ROCKFORD, Ill. (WIFR) – The remote learning system the Rockford Public School District uses goes down nationwide, leaving dozens of remote learners in the dark.
“It sounds like there might be a backup plan in other districts that use the same technology,” Parent Brian Wallheimer said. “If that’s available I hope Rockford figures something like that out so that if this happens again our students know what to do.”
Wallheimer’s daughter Ellie is a student at Eisenhower Middle School, she learns remotely two days a week, but Tuesday morning she could not access her online lesson plans.
“She started to work on things and then ClassLink kicked her out and she wasn’t able to log back in,” Wallheimer said.
Schools across the region use different programs for remote learning, but some schools have backup plans if technology fails.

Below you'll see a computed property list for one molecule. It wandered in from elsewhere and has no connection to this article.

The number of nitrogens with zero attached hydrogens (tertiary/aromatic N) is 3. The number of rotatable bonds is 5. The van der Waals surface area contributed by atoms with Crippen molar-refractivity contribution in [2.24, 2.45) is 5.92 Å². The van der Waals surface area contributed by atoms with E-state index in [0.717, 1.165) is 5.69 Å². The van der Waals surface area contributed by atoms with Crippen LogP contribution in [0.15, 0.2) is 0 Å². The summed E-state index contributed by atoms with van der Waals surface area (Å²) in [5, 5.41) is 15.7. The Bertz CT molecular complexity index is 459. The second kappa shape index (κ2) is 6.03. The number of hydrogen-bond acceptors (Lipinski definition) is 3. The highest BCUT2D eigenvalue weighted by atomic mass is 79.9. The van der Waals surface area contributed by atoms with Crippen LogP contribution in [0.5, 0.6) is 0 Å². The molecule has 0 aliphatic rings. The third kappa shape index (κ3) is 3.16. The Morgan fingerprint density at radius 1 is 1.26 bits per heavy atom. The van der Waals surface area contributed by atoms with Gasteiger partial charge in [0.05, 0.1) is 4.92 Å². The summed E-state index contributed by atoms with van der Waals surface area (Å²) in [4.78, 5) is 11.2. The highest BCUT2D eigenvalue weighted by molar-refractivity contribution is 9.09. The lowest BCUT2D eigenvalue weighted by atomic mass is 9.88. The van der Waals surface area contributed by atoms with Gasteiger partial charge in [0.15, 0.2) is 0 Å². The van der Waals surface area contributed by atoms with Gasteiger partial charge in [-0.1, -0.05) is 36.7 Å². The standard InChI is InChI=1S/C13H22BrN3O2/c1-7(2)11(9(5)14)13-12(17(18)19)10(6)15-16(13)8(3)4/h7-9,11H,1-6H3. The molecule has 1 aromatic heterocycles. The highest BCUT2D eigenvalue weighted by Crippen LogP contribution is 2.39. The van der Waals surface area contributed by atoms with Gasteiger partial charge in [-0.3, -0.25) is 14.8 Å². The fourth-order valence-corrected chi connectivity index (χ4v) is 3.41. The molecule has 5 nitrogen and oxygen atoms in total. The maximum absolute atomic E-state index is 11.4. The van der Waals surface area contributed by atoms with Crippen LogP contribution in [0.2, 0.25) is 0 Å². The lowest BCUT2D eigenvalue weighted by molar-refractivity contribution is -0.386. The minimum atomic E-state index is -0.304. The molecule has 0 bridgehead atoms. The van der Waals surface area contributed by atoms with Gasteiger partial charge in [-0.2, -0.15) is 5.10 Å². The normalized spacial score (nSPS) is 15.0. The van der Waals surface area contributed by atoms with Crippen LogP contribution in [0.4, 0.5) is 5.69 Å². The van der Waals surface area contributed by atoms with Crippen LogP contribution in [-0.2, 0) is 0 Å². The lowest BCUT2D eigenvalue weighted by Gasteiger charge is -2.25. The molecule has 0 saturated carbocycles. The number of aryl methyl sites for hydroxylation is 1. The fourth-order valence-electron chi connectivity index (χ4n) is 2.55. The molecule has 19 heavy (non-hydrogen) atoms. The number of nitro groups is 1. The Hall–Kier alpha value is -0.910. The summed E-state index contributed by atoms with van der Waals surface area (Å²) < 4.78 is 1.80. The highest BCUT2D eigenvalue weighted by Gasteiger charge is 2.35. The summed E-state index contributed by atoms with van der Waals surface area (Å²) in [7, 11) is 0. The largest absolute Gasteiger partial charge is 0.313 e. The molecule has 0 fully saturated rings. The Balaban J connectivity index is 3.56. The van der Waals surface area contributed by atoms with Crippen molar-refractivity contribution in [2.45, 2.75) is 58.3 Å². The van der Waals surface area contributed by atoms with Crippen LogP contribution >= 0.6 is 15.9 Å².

“We’re blessed at Summit to have staffing that would allow us to be able to very quickly and efficiently shift to a paper-based system, and get those materials delivered to students in a pretty efficient way,” Executive Director of Regional Alternative Programs at the Boone-Winnebago Regional Office of Education Carlie Roeschley said.
Summit Academy teaches students from all across Winnebago and Boone county and has synchronous classes, which means students at home learn at the same time as those in the classroom, but at Rockford Lutheran, they are focused on what students learn not when.
“Every day there is an educational objective, there’s a pool of resources and then there’s an assessment to see whether or not that objective has been met,” Executive Director at Rockford Lutheran Don Gillingham said. “In a worst-case scenario, if we were down it, would be like a digital snow day.”
Officials with the Rockford Public School District say they are still waiting for more information from ClassLink about the outage.
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